Living History event connects San Angelo’s past with future

Historical event held at Dunbar Historical Library

By Mbulelo Maqungo, Ashley Rodriguez
On December 2, 2019

Photo by Cora Bishoppetty: (From left) Murry Johnson, Sandra Gray and Ella Mae Johnson enjoy stories from another guest speaker. The event was coordinated by ASU junior Destiny Brown, who is researching what life was like in San Angelo during the civil rights era.

An ASU student on Nov 18 hosted an event in collaboration with the West Texas Collection at the Dunbar Historical Library to help raise awareness of the historical impacts of the African American community in San Angelo. 

Destiny Brown, junior, organized this event in the hopes of bringing the community together to learn about the contributions of African Americans to the Concho Valley. She said she hopes their stories do not go untold. 

Many well-known members of the community spoke about their formative years and experiences at what was once the only library for San Angelo’s black community during the years of segregation. 

Topics of integration, education, business and a sense of community were shared at the event, with all the speakers holding a wide range of opinions. 

“I traveled all across the country after finishing school here in Angelo, but by the time I came back, it felt like integration was fairly easy here compared to other cities,” said Sandra Gray, Lake View High School’s first African American teacher. “People came together with little fuss.”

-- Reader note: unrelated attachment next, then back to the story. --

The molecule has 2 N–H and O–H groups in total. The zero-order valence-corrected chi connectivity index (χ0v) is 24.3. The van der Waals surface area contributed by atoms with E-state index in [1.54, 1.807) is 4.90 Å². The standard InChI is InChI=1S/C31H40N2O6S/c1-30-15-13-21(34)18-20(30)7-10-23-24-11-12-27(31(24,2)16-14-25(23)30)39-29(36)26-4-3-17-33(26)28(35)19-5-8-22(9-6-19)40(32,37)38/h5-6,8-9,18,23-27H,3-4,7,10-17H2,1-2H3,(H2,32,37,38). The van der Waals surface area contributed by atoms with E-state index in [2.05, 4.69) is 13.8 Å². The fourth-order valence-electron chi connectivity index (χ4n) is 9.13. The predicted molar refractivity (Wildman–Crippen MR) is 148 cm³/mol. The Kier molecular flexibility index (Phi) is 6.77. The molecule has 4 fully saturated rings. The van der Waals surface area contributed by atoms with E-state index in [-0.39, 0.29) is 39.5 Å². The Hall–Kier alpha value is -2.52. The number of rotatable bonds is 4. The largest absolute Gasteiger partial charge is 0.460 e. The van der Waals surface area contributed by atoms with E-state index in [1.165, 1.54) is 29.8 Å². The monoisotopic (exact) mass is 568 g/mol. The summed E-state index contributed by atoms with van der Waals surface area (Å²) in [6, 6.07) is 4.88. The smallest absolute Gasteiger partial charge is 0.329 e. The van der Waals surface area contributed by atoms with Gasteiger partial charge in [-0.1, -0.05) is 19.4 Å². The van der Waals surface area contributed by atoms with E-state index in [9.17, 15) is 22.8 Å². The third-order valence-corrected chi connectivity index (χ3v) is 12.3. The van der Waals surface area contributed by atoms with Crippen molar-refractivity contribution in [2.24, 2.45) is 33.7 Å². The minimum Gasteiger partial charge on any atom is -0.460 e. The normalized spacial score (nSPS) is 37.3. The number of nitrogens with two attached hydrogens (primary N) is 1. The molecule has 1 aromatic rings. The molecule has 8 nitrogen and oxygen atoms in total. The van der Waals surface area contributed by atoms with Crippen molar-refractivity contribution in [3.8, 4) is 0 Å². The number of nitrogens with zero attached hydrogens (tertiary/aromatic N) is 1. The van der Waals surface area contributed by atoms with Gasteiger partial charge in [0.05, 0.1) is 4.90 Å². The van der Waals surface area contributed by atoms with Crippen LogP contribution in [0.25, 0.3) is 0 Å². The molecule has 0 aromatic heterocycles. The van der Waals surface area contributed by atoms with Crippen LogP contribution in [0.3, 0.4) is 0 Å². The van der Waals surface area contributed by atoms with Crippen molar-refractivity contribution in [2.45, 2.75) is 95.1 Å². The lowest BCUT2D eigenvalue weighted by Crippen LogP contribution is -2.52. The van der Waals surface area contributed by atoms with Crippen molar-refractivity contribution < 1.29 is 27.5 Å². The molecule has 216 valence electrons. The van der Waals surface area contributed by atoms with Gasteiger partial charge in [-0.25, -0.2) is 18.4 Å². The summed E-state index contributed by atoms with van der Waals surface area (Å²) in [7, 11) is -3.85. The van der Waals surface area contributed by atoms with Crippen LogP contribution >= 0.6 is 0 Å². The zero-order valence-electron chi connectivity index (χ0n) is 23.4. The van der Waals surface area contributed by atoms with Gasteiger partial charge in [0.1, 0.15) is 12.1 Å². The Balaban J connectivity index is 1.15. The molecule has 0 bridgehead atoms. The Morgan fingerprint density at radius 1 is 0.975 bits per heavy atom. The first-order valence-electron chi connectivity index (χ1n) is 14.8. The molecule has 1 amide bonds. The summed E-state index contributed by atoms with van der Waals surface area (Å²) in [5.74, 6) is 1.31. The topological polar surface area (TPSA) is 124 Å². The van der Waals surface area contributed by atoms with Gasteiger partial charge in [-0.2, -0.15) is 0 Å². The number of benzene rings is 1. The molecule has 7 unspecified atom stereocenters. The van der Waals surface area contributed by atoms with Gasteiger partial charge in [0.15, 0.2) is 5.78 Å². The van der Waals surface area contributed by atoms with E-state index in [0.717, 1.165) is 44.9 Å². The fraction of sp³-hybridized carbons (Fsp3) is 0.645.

Gray earned many accolades during her time as an educator and while she worked at Ethicon, some of which included being named as a Woman of Distinction and a Red Ambassador for the American Heart Association. 

She took on the position after noticing the lack of diversity within the organization.

“I wasn’t born here, but I was raised in San Angelo after 1943,” she said. “Believe me when I say that I had to go around the whole mountain to get to my dream job.” 

Ella Mae Johnson, president of San Angelo’s Rosary Reading and Art Club and the local NAACP chapter, credits her accomplishments to her religious upbringing. 

“Our mother lived by the saying ‘spare the rod and spoil the child,’” Johnson said. “My three siblings and I learned right from wrong through discipline, whether it was at home, the schoolhouse or Sunday school.” 

Robert Butler, another speaker at the event, offered a unique perspective during his time in both segregated and integrated schools. 

“Maybe it was different in bigger in other cities, but after we integrated, we lost a bit of independence in our own community,” Butler said. “We all knew who owned the local salons and barbershops, washeterias and shopping stores on our side of town. So, now, when folks were given more shopping choices across town, our businesses started to lose their relevance.”

Butler, a 40-year veteran of the Air Force, was among one of the first fully integrated graduating classes of San Angelo Central High School. 

“No part of my childhood felt underprivileged,” he said. “I think I can speak for most of us that our schoolteachers and folks made sure we never went without.”

Other speakers at the event included Murry Johnson and Erma Brooks.

Those in attendance enjoyed an assortment of pizzas, pasta and beverages courtesy of Trophy’s Pizza.

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